Published July 27, 2009
House Democratic leaders on Monday used a new congressional report to refute Republican claims that their health care reform plan would amount to a government takeover of the industry.
The report from the Congressional Budget Office suggested a government plan could coexist with private insurers without driving them out of business. The assessment was a dose of good news for Democrats whose health care reform ambitions have recently been kept in check by CBO numbers reflecting the hefty price tag associated with their proposal.
But Democratic leaders are still facing a raft of cost concerns from moderate members of the caucus. Despite the report from CBO, House Speaker Nancy Pelosi left the door wide open Monday for when she expects her chamber to complete legislation.
"We're on schedule either to do it now or to do it whenever," said Pelosi, who previously insisted that the House pass a bill before the August recess.
The House Democratic Caucus was heading into a long meeting Monday afternoon to review the bill section by section and try to better understand the concerns of members -- like the fiscally conservative Democrats known as Blue Dogs who are holding up the bill in committee.
Pelosi and her allies, though, tried to silence Republican criticism that the inclusion of a so-called public option would hand the federal government the reins of health care.
Pelosi said the CBO estimate would "refute the charges made by the Republicans and misrepresentations that they are putting out there."
"We've heard that a public insurance option would push private insurance out of the marketplace -- absolutely untrue," House Majority Leader Steny Hoyer, D-Md., said.
The CBO estimate reflected just one of several on the impact of a public option.
A widely cited study by the Lewin Group, a private health research firm, estimated that more than 100 million people would sign up for the public plan proposed by House Democrats, making it the dominant insurer in the land.
But the budget office, in a letter Sunday to a senior Republican lawmaker, said its own estimate for the same legislation is "substantially smaller."
CBO estimates that only 11 million to 12 million people would sign up for the public plan -- making it a much smaller player in the market. The government coverage would be available alongside private plans through a new kind of insurance purchasing pool called an exchange.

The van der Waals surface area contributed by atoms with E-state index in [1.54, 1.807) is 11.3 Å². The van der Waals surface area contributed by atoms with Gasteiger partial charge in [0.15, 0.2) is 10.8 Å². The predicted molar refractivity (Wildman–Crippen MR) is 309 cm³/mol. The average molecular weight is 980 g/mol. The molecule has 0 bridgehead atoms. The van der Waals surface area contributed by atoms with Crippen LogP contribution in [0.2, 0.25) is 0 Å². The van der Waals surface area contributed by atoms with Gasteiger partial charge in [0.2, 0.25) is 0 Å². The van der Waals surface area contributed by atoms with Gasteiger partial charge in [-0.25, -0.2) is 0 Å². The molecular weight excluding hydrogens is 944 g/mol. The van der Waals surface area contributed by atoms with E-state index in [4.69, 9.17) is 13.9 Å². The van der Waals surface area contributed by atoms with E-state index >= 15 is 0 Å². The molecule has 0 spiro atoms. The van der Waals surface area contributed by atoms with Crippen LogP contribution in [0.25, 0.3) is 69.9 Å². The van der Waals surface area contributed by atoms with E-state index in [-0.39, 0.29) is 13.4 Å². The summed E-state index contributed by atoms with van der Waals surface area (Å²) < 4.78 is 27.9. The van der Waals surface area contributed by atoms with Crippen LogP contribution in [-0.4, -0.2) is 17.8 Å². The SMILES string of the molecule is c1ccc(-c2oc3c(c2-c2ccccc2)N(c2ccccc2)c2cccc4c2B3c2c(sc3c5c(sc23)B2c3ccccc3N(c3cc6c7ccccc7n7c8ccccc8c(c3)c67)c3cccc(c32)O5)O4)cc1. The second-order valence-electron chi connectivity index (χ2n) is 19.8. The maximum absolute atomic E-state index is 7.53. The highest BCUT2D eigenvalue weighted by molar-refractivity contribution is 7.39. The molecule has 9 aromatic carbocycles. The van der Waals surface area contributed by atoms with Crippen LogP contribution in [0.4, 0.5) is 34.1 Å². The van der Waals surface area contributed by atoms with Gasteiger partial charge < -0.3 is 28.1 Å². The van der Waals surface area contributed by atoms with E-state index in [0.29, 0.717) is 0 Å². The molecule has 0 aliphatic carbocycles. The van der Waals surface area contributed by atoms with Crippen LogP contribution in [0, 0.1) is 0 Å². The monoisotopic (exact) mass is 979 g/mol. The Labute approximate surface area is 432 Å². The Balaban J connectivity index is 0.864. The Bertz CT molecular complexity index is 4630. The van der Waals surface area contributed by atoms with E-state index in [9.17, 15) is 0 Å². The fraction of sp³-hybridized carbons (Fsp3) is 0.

CBO estimated about 6 million of those enrolled in the public plan would be workers and family members of employers that joined the exchange.
The reasons the estimates are so far apart have to do with different underlying assumptions.
The CBO estimated that the public plan would offer premiums about 10 percent lower than private plans; the Lewin analysis estimates the premiums would be at least 20 percent lower. The CBO estimates that only individuals and workers in companies with fewer than 50 employees would join the exchange, while Lewin estimated the exchange would eventually be open to all workers.
As if to underscore how such estimates can vary, the Urban Institute public policy center also ran calculations -- and came up with different numbers. The Urban Institute estimated that about 47 million people would sign up for the public plan, if companies with fewer than 50 workers were allowed to join.
More than 160 million workers and family members now get health insurance through an employer.
Meanwhile, Pelosi signaled Monday afternoon that she's loosening her expectations for swift passage out of the House.
"I have said that I wanted a bill to pass before we left for the August recess," she said. "But I've also said that our members need the time they need to not only get the bill written but to have plenty of time to review it."
She said the timetable will depend in large part on when the House Energy and Commerce Committee finishes its work on the bill.
Pelosi said she'll wait for the committee to finish, even though committee Chairman Henry Waxman, D-Calif., on Friday floated the controversial option of bypassing the panel and taking the package straight to the floor - where it would face an uncertain fate.
The House Energy and Commerce Committee is the only House panel that hasn't approved the bill.
On the Senate side, only the Finance Committee is left to take action -- a bill has taken longer to pass there since it is trying to forge a bipartisan compromise.
Senate Majority Leader Harry Reid already announced that the Senate will not meet President Obama's original August deadline.
Hoyer on Friday said it "may not be possible" to pass a bill before recess, instead suggesting lawmakers would continue to work on the package during part of their recess.
Pelosi repeated Monday that when she brings the bill to the House floor, "it will win."
The Associated Press contributed to this report.